When Your Children Aren't Named on the Wedding Invitation

Kids Are Not Always Invited to Weddings

Children attending wedding

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You've eagerly opened the wedding invitation that arrived in the mail, only to discover that it's adults only. But you have children.

Or the invitation doesn't specifically state that your children are invited. There's only room on the RSVP card for you and your significant other. Now you're not sure what to do.

Children are not always invited to weddings. It's one of the many wedding planning decisions that can be difficult for the couple to make and a little awkward for guests. As a parent, you might be wondering whether your kids are invited and what your options are if they cannot attend with you. Fortunately, there are some simple ways that you can manage this situation in an appropriate manner.

Kid-Free Weddings

Managing the guest list does take a lot of work, so it's possible that children of the guests may be overlooked in the process. In other cases, the couple may have limited space and resources or prefer a kid-free wedding. It is typically not meant to offend guests with children but is simply a preference they have for their big day.

It's also possible that a couple may choose to not invite children to either the ceremony or the reception, but they may attend the other. In these cases, they may have arrangements set up for childcare during the adults-only part of the day.

Wedding Etiquette

Quite often, couples are choosing to have more elaborate and therefore costly wedding ceremonies and receptions. Many families find that their children have not been invited to these events and have questions about how to handle the invite.

The outer envelope of a formal invitation will traditionally only name the parents of the family. Check the inner envelope to see if your children are named there or if it say "and family". Some couples also explain in the invitation that they prefer children not to attend. If you don't see these, then you have a few options.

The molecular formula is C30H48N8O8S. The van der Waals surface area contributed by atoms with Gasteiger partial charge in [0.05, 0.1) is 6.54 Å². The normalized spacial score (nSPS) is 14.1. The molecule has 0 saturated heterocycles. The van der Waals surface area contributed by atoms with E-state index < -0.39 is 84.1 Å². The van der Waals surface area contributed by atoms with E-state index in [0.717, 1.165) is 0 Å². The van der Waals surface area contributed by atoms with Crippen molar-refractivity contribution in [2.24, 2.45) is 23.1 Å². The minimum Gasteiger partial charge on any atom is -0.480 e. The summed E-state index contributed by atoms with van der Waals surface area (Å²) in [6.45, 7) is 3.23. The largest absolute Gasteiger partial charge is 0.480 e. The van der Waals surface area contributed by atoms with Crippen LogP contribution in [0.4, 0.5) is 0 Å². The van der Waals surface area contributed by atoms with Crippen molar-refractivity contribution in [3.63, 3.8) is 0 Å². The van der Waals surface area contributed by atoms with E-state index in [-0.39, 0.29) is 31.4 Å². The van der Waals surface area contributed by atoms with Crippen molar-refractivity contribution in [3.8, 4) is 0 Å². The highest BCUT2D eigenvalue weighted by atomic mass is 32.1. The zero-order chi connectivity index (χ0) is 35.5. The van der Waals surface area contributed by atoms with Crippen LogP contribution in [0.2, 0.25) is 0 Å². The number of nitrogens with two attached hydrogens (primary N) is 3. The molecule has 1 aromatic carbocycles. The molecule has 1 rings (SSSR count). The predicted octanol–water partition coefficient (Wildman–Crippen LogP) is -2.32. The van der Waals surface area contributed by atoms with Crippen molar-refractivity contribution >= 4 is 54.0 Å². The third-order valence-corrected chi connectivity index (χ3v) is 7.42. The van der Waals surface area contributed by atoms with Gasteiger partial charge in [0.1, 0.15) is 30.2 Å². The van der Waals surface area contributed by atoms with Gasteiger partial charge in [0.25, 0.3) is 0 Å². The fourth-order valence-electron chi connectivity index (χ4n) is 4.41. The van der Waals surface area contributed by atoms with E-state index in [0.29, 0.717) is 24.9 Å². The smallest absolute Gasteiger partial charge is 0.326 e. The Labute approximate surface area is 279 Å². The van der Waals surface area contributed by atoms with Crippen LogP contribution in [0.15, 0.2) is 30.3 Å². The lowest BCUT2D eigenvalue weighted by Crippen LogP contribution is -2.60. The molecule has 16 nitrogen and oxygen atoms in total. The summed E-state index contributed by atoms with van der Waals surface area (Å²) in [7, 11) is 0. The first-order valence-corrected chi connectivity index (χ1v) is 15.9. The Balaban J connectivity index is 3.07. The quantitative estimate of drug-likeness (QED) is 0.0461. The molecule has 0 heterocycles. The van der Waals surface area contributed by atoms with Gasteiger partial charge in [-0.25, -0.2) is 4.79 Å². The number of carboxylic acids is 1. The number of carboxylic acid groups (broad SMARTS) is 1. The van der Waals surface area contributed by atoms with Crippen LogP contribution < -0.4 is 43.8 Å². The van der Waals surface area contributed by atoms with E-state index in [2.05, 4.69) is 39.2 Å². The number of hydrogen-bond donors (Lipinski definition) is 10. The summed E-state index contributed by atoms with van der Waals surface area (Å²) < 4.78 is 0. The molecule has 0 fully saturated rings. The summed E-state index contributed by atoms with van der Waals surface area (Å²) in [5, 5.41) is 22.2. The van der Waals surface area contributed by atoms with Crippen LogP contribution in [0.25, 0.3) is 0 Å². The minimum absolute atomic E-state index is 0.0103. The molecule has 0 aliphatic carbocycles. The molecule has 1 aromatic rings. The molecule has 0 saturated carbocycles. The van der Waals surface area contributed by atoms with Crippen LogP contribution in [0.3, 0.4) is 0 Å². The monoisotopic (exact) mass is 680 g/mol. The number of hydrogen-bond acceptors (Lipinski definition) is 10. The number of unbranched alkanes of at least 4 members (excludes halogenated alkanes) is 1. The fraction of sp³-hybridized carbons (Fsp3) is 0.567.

If you feel close enough and are comfortable with the bride or groom, you could check with them or their parents. First, determine if perhaps the couple has made the decision to not invite children to the wedding. If this is the case, you should simply make the decision to either attend or not based on your personal childcare arrangements. 

In some cases, you might not be comfortable asking if children are invited. Don't make a big deal about your decision. Simply send the RSVP letting the couple know whether or not you can attend, but assume that your children are not invited.

In general, most couples put a lot of time into their guest list. If your children were not included on the invitation, it's probably best that you do not take them to the wedding.

Out-of-Town Weddings

If you are invited to an out-of-town wedding and your children were not, you do have some options. You can either decline the invitation or leave the kids home with childcare.

If that's not an option or you want the whole family to travel to the wedding destination, it's perfectly acceptable to reach out to the bride and groom (or the hosting family) to ask about childcare options. They may have arranged a babysitter for families like yours or know of someone who can watch your children during the ceremony and reception.

Children's Behavior

One of the main reasons people may not invite children to their wedding is that they don't want to be disrupted during one of the most important days of their lives. If you bring your children, you need to make sure they understand proper etiquette. It's a good idea to spend some time in the weeks before the event teaching and practicing proper behavior.

There are a few basic etiquette rules you can follow when your children attend a wedding:

  • When you bring your children to a wedding, you are the one responsible for their behavior. Don't expect anyone in the wedding party to watch them for you.
  • Bring a few simple activities that will keep your child entertained. This should be something quiet such as a coloring book, self-contained puzzle, or picture book.
  • Don't allow your children to be involved in the bridal bouquet toss or the garter toss. This is for the adults.
  • Know where your children are at all times. Chances are, there will be quite a few strangers there, and this can make the situation uncomfortable and awkward if you lose track of your kids.
  • If you see that there are some children but yours weren't invited, do not be offended. The couple may have decided to only allow the children in their immediate or close family to attend.
  • Bring a small snack if your child is a picky eater. You don't want them throwing a temper tantrum because they are hungry but doesn't like what's being served.
  • If there are other families with children, offer to take turns watching the little ones. This gives the adults a chance to dance, have conversations, or just get away for a few minutes.

    Honor the Bride and Groom

    When you are invited to a wedding but your children are not, don't be offended. Show grace and poise by respecting the bride and groom's decision. Remember that it's not personal. It's simply a decision based on their circumstances.

    Edited by Debby Mayne